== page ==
She returned to the U.S. in the 1960s, but moved to Japan in 1966, staying after touring there and marrying Donald J. Brydon (Tokyo-based Asia Bureau Chief of United Press International) in April 1967.[18] She developed a following in Japan that remains strong decades later. In addition to recording while in Japan, Merrill became involved in other aspects of the music industry, producing albums for Trio Records[19] and co-hosting a show on FEN (Armed Forces Radio and Television Service) with Bud Widom in Tokyo.[20]

Later careerEdit

Merrill returned to the U.S. in 1972. She recorded a bossa nova album, a Christmas album,[21] and a Rodgers and Hammerstein album.[22] In 1987, she and Gil Evans recorded fresh arrangements of Dream of You released under the title Collaboration, becoming the best received of Merrill's 1980s albums.[23]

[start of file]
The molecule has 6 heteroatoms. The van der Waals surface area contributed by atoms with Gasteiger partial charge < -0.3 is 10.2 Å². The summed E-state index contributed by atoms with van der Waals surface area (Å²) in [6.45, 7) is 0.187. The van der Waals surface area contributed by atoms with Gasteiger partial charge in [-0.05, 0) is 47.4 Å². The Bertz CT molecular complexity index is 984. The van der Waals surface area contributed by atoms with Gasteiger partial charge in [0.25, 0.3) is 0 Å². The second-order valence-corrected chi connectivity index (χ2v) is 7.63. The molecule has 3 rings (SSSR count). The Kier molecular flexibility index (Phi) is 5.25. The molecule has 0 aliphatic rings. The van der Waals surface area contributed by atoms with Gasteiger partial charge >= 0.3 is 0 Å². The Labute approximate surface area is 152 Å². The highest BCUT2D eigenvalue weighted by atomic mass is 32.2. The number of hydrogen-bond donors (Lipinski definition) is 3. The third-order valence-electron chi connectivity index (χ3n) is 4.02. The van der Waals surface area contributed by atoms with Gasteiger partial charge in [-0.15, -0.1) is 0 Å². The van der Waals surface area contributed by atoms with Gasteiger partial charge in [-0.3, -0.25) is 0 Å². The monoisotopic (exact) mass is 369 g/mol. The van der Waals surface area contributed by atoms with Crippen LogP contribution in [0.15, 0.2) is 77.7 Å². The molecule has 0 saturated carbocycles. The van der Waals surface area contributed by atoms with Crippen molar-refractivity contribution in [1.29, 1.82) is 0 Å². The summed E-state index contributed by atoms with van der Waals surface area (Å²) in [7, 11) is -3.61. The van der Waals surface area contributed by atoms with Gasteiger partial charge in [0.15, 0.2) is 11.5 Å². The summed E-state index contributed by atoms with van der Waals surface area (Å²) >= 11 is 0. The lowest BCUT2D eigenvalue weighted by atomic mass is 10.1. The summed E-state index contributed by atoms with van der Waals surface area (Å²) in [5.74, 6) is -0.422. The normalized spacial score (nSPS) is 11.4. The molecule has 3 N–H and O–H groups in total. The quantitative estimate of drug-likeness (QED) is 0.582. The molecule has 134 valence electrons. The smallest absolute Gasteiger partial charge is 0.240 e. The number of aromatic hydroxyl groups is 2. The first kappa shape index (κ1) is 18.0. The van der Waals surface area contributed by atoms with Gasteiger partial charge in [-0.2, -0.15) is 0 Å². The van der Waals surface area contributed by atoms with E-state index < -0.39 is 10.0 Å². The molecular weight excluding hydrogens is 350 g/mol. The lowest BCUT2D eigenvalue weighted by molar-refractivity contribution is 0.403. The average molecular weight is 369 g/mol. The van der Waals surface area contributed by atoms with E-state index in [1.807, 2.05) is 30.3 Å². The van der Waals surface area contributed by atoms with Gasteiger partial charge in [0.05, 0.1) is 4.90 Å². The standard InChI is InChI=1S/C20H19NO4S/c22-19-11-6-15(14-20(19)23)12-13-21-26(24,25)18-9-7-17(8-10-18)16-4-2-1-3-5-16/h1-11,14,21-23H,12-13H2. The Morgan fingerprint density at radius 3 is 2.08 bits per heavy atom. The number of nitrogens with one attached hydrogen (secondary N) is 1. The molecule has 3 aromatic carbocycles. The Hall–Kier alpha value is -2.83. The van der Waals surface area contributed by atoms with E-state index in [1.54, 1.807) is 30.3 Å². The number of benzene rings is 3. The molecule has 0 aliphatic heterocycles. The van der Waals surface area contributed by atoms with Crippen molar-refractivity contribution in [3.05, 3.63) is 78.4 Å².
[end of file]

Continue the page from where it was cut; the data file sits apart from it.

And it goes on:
In 1987, she co-produced Billy Eckstine Sings with Benny Carter.[24] In 1995, she recorded Brownie: Homage to Clifford Brown.[25] Jelena Ana Milcetic a.k.a. Helen Merrill (2000) draws from her Croatian heritage as well as her American upbringing. The album combines jazz, pop, and blues songs with traditional Croatian songs sung in Croatian.[5] She released the album Lilac Wine in 2003.

Personal lifeEdit

Merrill has been married three times, first to musician Aaron Sachs (1948–1956),[26] second to UPI vice president Donald J. Brydon (1967–1992),[18] and third to arranger-conductor Torrie Zito until his death in 2009.[27]

She had one child from her first marriage, Allan Preston Sachs, later known professionally as Alan Merrill, who was a singer and songwriter who wrote and recorded the original (1975) version of the rock classic "I Love Rock N Roll" as lead vocalist of the British band Arrows.[28]